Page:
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Google All So-Called Financial Experts

[/fusion_text][fusion_text]A client forwarded me an email last week that originally came from a so-called expert on investing in gold. One of the fun games I like to play when I get emails like this is to Google the investment firm publishing the results. This time I didn’t even need to get to the results. I started typing “Blah Blah Investments” and when I hit the spacebar after investments, Google politely suggested that my next word be “scam.” With another minute of research I found that this company had 133 customer complaints with the Better Business Bureau alleging improper billing and other sleazy marketing practices. Needless to say I wasn’t dealing with Charles Schwab or JP Morgan.

It’s important to do a quick Google search on random investment advice that gets sent your way. The internet has made it really easy for anyone to put together a fancy looking email and instantaneously send it out to the masses. Google, while not perfect, is a good first screen to weed out the bad apples. From there you can move on to the merits of the investment advice. I did go back through the investment thesis by the way. It was risky and flawed, at best.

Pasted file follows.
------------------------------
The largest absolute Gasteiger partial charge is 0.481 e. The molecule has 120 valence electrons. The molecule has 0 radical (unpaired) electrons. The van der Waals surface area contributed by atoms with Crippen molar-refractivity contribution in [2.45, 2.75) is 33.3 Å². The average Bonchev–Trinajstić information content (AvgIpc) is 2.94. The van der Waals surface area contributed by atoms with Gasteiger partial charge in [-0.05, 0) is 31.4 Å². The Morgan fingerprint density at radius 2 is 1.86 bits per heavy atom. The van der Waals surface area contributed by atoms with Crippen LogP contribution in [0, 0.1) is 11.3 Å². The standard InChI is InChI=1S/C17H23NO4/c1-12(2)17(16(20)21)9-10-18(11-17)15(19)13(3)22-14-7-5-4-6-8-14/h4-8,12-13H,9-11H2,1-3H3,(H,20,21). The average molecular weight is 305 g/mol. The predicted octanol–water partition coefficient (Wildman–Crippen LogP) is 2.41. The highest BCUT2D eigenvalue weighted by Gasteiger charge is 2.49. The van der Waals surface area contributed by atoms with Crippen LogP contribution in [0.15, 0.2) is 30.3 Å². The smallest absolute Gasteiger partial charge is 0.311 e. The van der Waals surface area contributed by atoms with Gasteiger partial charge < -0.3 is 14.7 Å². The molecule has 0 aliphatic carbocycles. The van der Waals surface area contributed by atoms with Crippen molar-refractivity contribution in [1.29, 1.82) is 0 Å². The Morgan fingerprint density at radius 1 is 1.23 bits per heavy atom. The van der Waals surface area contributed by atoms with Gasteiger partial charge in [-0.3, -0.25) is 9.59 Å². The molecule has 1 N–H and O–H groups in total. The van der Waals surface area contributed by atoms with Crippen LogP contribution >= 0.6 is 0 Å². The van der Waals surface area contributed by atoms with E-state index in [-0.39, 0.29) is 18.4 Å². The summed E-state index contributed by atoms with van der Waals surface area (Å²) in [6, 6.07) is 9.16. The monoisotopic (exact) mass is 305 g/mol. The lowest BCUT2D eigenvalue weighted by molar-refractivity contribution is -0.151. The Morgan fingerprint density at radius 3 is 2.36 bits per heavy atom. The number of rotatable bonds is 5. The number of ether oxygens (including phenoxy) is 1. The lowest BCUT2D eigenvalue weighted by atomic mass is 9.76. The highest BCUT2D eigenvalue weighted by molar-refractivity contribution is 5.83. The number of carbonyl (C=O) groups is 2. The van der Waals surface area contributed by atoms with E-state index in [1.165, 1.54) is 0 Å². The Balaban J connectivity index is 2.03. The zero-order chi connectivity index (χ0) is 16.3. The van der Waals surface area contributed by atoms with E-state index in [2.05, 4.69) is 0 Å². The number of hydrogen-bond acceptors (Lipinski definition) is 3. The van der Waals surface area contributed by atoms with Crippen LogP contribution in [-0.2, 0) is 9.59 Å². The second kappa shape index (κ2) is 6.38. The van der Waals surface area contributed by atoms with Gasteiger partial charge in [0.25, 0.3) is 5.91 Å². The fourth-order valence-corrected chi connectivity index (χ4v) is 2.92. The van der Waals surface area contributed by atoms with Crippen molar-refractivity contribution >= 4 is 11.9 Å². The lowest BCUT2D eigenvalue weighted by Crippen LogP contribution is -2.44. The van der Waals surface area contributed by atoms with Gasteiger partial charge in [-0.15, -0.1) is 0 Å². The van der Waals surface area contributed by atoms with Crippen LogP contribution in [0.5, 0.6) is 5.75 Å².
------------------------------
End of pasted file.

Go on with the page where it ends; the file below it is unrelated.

Of course the name of the firm isn’t really “Blah Blah Investments.” I did not want to inadvertently give these scammers any free publicity or better search results by referring to them by name. Better luck next time, gold guy.[/fusion_text][separator style_type=”single” top_margin=”” bottom_margin=”” sep_color=”” icon=”” width=”” class=”” id=””][fusion_text]

Legal Disclaimer: These posts do not constitute an offer or recommendation to buy or sell any securities or instruments or to participate in any particular investment or trading strategy. They are for informational purposes only. ASA gathers its data from sources it considers reliable. However, ASA makes no express or implied warranties regarding the accuracy of this information or any opinions expressed by the author and may update or change them without prior notification.